Sometimes visiting an archive is as simple as showing up. Other times, archives require that you schedule a visit two weeks in advance and provide the exact collections and boxes that you plan to view while there. Like most of life, it's usually somewhere in between the two extremes.
A mandatory step when planning an archival visit is to check the website for their visitation policies, hours, and whether they require researchers to schedule an appointment with an archivist. Archivists are not known for tolerating chutzpah--it's what makes them so good at their jobs--and researchers must learn the rules beforehand in order to ensure a successful visit. The archive I use most frequently (the American Jewish Historical Society at the Center for Jewish History) does not ask researchers to make an appointment, which is convenient because I can set my own schedule when I visit.
Every researcher has their own "toolkit," but it's pretty standard to bring a laptop, power cord, and camera to an archive. To preserve the materials, you are not allowed to bring in bags, pens, or food and drinks. I always make sure to drink a big glass of water before my visit so I don't get too dehydrated while sitting in the climate-controlled reading room. The other important thing to know about archives before you go is that they are kept really chilly. I usually wear several layers and bring a large scarf (like a pashmina) that can double as a blanket.
When you arrive at an archive, staff ask you to put away coats and bags in a designated area. Often lockers are provided. I only bring my laptop, iPad, and scarf into the reading room. After settling down at a table, the next step is to submit a call slip for the boxes you want to view first (unless the archive asked you to pre-submit your requests). The slip usually asks for the name of the collection, the call number, and the a list of the boxes you would like them to bring. It's common for archives to place a limit on how many boxes you can call from the stacks (in my experience it is usually five). Depending on the size of the archive and how they are laid out, it can take 20-30 minutes for items to be delivered to the reading room.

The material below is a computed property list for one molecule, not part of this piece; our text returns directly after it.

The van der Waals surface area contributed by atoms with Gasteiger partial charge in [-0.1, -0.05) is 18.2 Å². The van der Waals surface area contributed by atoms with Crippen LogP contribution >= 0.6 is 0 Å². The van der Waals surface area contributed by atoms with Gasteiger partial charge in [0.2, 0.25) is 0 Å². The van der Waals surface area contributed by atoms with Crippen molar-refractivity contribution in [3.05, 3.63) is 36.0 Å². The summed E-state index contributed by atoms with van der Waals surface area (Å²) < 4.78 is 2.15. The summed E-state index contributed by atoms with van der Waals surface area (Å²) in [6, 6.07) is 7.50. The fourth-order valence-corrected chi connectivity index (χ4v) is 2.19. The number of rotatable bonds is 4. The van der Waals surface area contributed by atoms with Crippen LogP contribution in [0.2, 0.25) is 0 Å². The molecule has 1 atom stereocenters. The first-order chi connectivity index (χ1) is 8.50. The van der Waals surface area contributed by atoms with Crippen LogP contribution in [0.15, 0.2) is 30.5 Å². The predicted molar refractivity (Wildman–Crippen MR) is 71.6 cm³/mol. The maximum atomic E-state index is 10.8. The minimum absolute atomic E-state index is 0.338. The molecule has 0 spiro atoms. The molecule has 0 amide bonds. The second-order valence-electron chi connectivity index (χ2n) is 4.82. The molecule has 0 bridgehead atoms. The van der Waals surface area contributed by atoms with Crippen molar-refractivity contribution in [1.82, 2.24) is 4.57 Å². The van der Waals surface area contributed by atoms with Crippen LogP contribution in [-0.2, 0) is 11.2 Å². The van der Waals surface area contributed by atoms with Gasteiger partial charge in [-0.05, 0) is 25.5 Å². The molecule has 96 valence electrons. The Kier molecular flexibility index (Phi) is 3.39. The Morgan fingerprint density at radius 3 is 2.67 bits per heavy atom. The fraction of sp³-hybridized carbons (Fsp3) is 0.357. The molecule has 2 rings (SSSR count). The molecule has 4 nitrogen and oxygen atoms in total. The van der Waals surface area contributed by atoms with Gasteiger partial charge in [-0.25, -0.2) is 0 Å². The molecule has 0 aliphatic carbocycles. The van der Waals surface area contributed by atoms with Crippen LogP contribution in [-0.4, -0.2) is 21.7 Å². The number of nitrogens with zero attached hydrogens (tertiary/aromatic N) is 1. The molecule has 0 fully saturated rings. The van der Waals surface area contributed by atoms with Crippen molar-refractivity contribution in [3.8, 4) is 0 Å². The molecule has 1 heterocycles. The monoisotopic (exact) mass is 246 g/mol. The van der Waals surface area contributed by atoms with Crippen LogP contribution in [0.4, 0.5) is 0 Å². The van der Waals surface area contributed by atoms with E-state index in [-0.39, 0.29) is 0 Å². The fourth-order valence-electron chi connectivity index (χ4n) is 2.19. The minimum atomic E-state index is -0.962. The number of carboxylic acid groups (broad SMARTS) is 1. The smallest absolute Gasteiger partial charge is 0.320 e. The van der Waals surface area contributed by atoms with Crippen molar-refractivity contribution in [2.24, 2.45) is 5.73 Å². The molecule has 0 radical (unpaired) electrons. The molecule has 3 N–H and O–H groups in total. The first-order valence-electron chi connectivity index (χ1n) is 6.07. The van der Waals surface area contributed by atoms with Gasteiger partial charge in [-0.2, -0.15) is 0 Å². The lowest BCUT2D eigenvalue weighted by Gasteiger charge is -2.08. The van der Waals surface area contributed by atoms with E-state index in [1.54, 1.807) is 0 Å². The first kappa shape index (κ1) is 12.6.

Archivists are very particular about how the materials should be treated. If you are viewing books, especially older ones, they may only allow you to hold one at a time. If the binding is cracked or the book requires special care you are asked to place it in a foam cradle and to be very gentle as you turn the pages. I rarely use older books, so I confess that my description is based solely on what I've seen other people doing. I try to avoid older materials because they stress me out! Also, I like to look at more recent texts that were written on a typewriter. They're easier (and faster!) to read. It's one of the benefits of studying the twentieth century.
There are also best practices for handling papers. To avoid mixing up folders or papers, archivists ask that researchers only look through one box at a time and remove only one folder at a time. It's very important to maintain the order of the collection, so that it continues to correspond with the finding aid and so that future researchers will be able to easily locate what they are looking for.
When I open up a box, I identify the first folder that I want to look at and then carefully remove it. I note its place among the files with a marker provided by the archive (it's usually a piece of tagboard or half of an old manila file folder). I carefully place the folder on the desk and open it so that the papers are on the right side. As I go through the documents one by one, I place the read pages face down on the left. This keeps them tidy and minimizes the chances that I damage or rip the paper. When I finish with a folder, I place it back in the correct place in the box and move on, and when I finish with the box I return it to the archivists and request a new one. This process of submitting call slips, looking through boxes, and reading documents continues until the end of the archival visit.